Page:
The wildest event of the night was the men’s 200 m final, won by Lithuania’s Danas Rapsys in 1:44.69. But he was disqualified after the race for “movement on the blocks” and that gave a repeat victory to China’s Yang Sun (1:44.93), with Japan’s Katsuhiro Matsumoto moving from bronze to silver and Duncan Scott (GBR) and Martin Malyutin (RUS) awarded the bronze medals in a tie for third.

Then came the awards ceremony and Scott – like Australia’s Mack Horton after the 400 m Free – refused to acknowledge Sun, did not shake hands with him, or take pictures with him after the ceremony, standing aside from the other medalists.

Sun isn’t done, by the way. He was the eighth and final qualifier in the 800 m Free, so he’ll be back. Summaries so far:

FINA World Aquatics Championships
Gwangju (KOR) ~ 12-28 July 2019
(Full results here)

SWIMMING

Men

200 m Freestyle: 1. Yang Sun (CHN), 1:44.93; 2. Katsuhiro Matsumoto (JPN), 1:45.22; 3. tie, Martin Malyutin (RUS) and Duncan Scott (GBR), 1:45.63; 5. Filippo Megli (ITA), 1:45.67; 6. Clyde Lewis (AUS), 1:45.78; 7. Dominik Kozma (HUN), 1:45.90; disqualified – Danas Rapsys (LTU).

400 m Freestyle: 1. Sun (CHN), 3:42.44; 2. Mack Horton (AUS), 3:43.17; 3. Gabriele Detti (ITA), 3:43.23; 4. Rapsys (LTU), 3:43.50; 5. Marco de Tullio (ITA), 3:44.86; 6. Xinjie Ji (CHN), 3:45.64; 8. Zane Grothe (USA), 3:45.78.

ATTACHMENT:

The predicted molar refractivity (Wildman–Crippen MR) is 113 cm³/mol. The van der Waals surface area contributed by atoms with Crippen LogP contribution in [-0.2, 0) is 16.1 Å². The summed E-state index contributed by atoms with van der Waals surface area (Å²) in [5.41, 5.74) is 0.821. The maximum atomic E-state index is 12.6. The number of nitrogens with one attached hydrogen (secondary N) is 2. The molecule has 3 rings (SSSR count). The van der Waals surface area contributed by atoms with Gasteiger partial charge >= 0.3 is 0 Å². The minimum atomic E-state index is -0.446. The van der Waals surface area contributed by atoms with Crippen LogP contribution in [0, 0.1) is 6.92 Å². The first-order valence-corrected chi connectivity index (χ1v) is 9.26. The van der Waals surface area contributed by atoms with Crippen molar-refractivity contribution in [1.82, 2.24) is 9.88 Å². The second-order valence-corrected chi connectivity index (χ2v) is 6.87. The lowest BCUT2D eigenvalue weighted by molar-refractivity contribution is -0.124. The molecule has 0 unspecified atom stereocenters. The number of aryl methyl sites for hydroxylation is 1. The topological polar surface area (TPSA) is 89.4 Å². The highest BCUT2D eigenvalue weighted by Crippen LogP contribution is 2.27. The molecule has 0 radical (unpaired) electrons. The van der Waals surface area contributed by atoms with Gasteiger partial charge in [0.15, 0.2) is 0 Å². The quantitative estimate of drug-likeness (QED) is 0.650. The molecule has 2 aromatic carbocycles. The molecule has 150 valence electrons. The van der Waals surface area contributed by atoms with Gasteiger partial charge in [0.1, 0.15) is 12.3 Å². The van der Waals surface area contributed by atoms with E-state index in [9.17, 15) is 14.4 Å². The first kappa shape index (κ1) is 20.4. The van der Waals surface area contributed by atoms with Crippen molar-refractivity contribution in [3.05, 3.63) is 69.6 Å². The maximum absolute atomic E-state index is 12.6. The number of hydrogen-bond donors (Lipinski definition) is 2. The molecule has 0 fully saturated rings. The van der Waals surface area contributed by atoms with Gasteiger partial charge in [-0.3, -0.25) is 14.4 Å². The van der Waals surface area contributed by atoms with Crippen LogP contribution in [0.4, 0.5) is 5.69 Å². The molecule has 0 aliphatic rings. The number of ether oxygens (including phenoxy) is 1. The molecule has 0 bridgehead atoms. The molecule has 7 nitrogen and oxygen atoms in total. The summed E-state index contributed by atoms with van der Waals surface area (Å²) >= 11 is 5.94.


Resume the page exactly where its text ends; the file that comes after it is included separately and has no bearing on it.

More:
4×100 m Freestyle: 1. United States (Caeleb Dressel, Blake Pieroni, Zach Apple, Nathan Adrian), 3:09.06; 2. Russia (Grinev, Morozov, Kolesnikov, Rylov), 3:09.97; 3. Australia (McEvoy, Lewis, Graham, Chalmers), 3:11.22; 4. Italy, 3:11.39; 5. Great Britain, 3:11.81; 6. Brazil, 3:11.99; 7. Hungary, 3:12.85; 8. France, 3:13.34.

100 m Backstoke: 1. Jiayu Xu (CHN), 52.43; 2. Evgeny Rylov (RUS), 52.67; 3. Mitch Larkin (AUS), 52.77; 4. Ryan Murphy (USA), 52.78; 5. Matt Grevers (USA), 52.82; 6. Ryosuke Irie (JPN), 53.22; 7. Guilherme Guido (BRA), 53.26; 8. Robert Glinta (ROU), 54.22.

100 m Breaststroke: 1. Adam Peaty (GBR), 57.14; 2. James Wilby (GBR), 58.46; 3. Zibei Yan (CHN), 58.63; 4. Yashuhiro Koseki (JPN), 58.93; 5. Kirill Prigoda (RUS), 59.09; 6. Andrew Wilson (USA), 59.11; 7. Dmitriy Balandin (KAZ), 59.14; 8. Anton Chupkov (RUS), 59.19. (In semifinals: Peaty, 56.88, World Record; old, 57.10, Peaty, 2018).